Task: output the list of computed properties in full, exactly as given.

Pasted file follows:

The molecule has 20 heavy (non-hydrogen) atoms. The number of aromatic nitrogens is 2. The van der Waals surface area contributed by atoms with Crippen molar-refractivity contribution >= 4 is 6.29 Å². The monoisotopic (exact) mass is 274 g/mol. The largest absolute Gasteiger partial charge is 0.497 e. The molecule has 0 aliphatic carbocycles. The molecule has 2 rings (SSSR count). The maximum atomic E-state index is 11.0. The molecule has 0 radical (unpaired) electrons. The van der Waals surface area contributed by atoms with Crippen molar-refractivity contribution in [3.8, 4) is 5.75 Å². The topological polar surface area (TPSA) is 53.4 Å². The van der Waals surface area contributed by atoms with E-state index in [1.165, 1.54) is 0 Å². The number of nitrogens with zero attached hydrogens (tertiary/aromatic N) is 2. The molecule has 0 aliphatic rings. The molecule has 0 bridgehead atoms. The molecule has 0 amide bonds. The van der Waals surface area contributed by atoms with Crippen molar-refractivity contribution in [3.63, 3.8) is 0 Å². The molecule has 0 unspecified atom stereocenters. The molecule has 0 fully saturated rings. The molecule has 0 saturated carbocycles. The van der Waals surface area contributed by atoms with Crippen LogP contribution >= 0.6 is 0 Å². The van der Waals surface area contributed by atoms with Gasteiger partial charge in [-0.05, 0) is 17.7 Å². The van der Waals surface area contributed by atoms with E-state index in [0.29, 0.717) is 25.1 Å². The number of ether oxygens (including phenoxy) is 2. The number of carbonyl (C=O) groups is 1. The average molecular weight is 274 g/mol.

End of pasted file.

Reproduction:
The molecule has 20 heavy (non-hydrogen) atoms. The number of aromatic nitrogens is 2. The van der Waals surface area contributed by atoms with Crippen molar-refractivity contribution >= 4 is 6.29 Å². The monoisotopic (exact) mass is 274 g/mol. The largest absolute Gasteiger partial charge is 0.497 e. The molecule has 0 aliphatic carbocycles. The molecule has 2 rings (SSSR count). The maximum atomic E-state index is 11.0. The molecule has 0 radical (unpaired) electrons. The van der Waals surface area contributed by atoms with Crippen molar-refractivity contribution in [3.8, 4) is 5.75 Å². The topological polar surface area (TPSA) is 53.4 Å². The van der Waals surface area contributed by atoms with E-state index in [1.165, 1.54) is 0 Å². The number of nitrogens with zero attached hydrogens (tertiary/aromatic N) is 2. The molecule has 0 aliphatic rings. The molecule has 0 bridgehead atoms. The molecule has 0 amide bonds. The van der Waals surface area contributed by atoms with Crippen molar-refractivity contribution in [3.63, 3.8) is 0 Å². The molecule has 0 unspecified atom stereocenters. The molecule has 0 fully saturated rings. The molecule has 0 saturated carbocycles. The van der Waals surface area contributed by atoms with Crippen LogP contribution >= 0.6 is 0 Å². The van der Waals surface area contributed by atoms with Gasteiger partial charge in [-0.05, 0) is 17.7 Å². The van der Waals surface area contributed by atoms with E-state index in [0.29, 0.717) is 25.1 Å². The number of ether oxygens (including phenoxy) is 2. The number of carbonyl (C=O) groups is 1. The average molecular weight is 274 g/mol.